Dribble From The Pen: Zeal for God

Rom. 12:10-13

“Be devoted to one another in brotherly love; give preference to one another in honor;

not lagging behind in diligence, fervent in spirit, serving the Lord; rejoicing in hope, persevering in tribulation, devoted to prayer, contributing to the needs of the saints, practicing hospitality.”

By Rev Ray

“Zeal is like fire: in the chimney it is one of the best servants, but out of the chimney it is one of the worst masters. Zeal kept by knowledge and wisdom, in its proper place, is a choice servant to Christ and saints, but zeal not bounded by wisdom and knowledge is the high way to undo all and to make a hell for many at once.1”

As Thomas Brooks reminds us in the comment above, religious zeal and enthusiasm are a great quality where it is channeled properly. In fact, the Apostle Paul exhorts the saints in the Churches at Rome to not be lagging behind in zeal, as to be idle or shrinking from the responsibilities that are cited in the context. On the other hand, an unbridled fanaticism that has no sense or consideration for others, often only serves to leave a blemish upon the church.

It is important then, to see how the Apostle Paul frames the exhortation to diligence and fervency in serving the Lord. Our zeal for serving the Lord should first be tempered by a devotion to one another in brotherly love. Christianity has never been about the one player mentality or the celebrity mentality that has seemed to steal the stage of much of contemporary Christianity. Diligence in serving Jesus Christ, where it is authentic, is characterized by an attitude of otherness, and specifically, love for the brethren. This distinctive was first given to the Disciples by the Lord as He addressed them in the upper room, saying; “A new commandment I give to you, that you love one another, even as I have loved you, that you also love one another.” (Jn. 13:34) Paul, in effect, re-asserts our Lord’s command as a parameter against unbridled zeal.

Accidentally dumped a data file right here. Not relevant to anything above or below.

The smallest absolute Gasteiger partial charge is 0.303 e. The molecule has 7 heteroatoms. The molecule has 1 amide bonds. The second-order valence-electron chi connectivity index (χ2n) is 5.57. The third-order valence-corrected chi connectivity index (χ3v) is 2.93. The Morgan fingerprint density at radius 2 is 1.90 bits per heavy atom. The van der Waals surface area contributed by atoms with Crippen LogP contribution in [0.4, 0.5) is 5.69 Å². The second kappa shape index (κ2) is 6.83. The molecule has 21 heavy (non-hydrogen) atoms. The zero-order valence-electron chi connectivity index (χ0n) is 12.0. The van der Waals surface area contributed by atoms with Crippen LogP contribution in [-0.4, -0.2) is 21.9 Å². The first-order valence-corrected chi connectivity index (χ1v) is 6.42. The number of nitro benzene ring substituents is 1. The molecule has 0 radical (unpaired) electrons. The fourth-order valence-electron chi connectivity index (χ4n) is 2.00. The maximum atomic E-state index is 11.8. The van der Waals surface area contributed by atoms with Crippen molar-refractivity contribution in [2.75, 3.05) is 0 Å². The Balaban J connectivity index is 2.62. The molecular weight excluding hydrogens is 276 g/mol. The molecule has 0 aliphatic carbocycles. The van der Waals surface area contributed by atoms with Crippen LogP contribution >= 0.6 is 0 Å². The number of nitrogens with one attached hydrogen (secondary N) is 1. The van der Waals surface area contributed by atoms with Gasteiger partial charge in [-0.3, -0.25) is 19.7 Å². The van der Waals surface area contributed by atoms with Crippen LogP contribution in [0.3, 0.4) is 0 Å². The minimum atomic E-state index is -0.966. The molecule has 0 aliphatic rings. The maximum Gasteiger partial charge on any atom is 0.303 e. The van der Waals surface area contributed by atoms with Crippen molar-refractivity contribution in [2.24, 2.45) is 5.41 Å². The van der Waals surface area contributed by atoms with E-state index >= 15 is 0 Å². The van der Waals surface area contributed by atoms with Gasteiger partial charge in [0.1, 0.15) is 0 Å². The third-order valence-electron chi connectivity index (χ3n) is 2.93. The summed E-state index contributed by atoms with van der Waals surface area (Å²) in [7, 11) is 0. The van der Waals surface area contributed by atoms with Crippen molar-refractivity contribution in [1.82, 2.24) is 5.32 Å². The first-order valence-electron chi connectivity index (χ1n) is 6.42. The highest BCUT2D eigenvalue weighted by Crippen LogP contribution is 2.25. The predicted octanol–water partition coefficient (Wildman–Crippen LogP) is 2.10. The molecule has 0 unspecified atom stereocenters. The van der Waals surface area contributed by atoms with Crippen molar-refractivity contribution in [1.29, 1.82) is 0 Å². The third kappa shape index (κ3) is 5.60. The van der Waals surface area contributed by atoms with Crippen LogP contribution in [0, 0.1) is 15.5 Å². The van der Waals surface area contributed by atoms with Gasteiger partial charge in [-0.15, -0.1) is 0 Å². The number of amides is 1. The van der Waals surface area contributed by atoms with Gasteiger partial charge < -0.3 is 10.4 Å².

Paul then goes further by charging them to give preference to one another in honor. The Greek word – προηγούμενοι -(proegoumenoi) has the sense of one that goes ahead of another to announce their arrival.

We see this illustrated in the honoring of Mordecai in Esther 6:9 as Haman, suggests how he should be honored by the king saying; “…let them array the man whom the king desires to honor and lead him on horseback through the city square, and proclaim before him, ‘Thus it shall be done to the man whom the king desires to honor.” This would hardly fit the picture in the minds of most so-called prosperity gospel preachers of our day. Paul is saying this is not just a unique one-time expression towards our brethren, but a constant attitude that characterizes our zeal in serving the Lord.

On the other side of the picture Paul is painting of the genuine saint, that is diligent in serving the Lord, is to find a commonality in the needs of the brethren. This same idea was recorded as a characteristic of the early church in Acts 2:44; “And all those who had believed were together and had all things in common.” Again here, the sense is that of entering into the concerns, emotions and fears of those who are in need within the community of believers, not just an insensitive toss of a piece of bread in the direction of the one in need. Paul had likely written the letter to the churches at Rome while in Corinth in route to Jerusalem to deliver a gift to those saints who had suffered from persecution and famine. So, true zeal in service is sensitive to the needs of the body of Christ in an authentic, wholesome manner.

Finally, Paul fits the final piece of the framing around the charge to be zealous with the exhortation to practice hospitality. This is where zeal stretches beyond the boundaries of the body of Christ to include my neighbor. The Greek word – διώκοντες -(deokontes) has the meaning of; to pursue as to hunt. For the Apostle Paul, to pursue hospitality was a continual or ongoing endeavor that brings temperance to a reckless form of zeal, which feeds more on self than the benefit and honor of others. There is a lot of fabricated zeal for Jesus on the landscape, but the test of quality is; is it framed by these four principles?

Dribble from the pen


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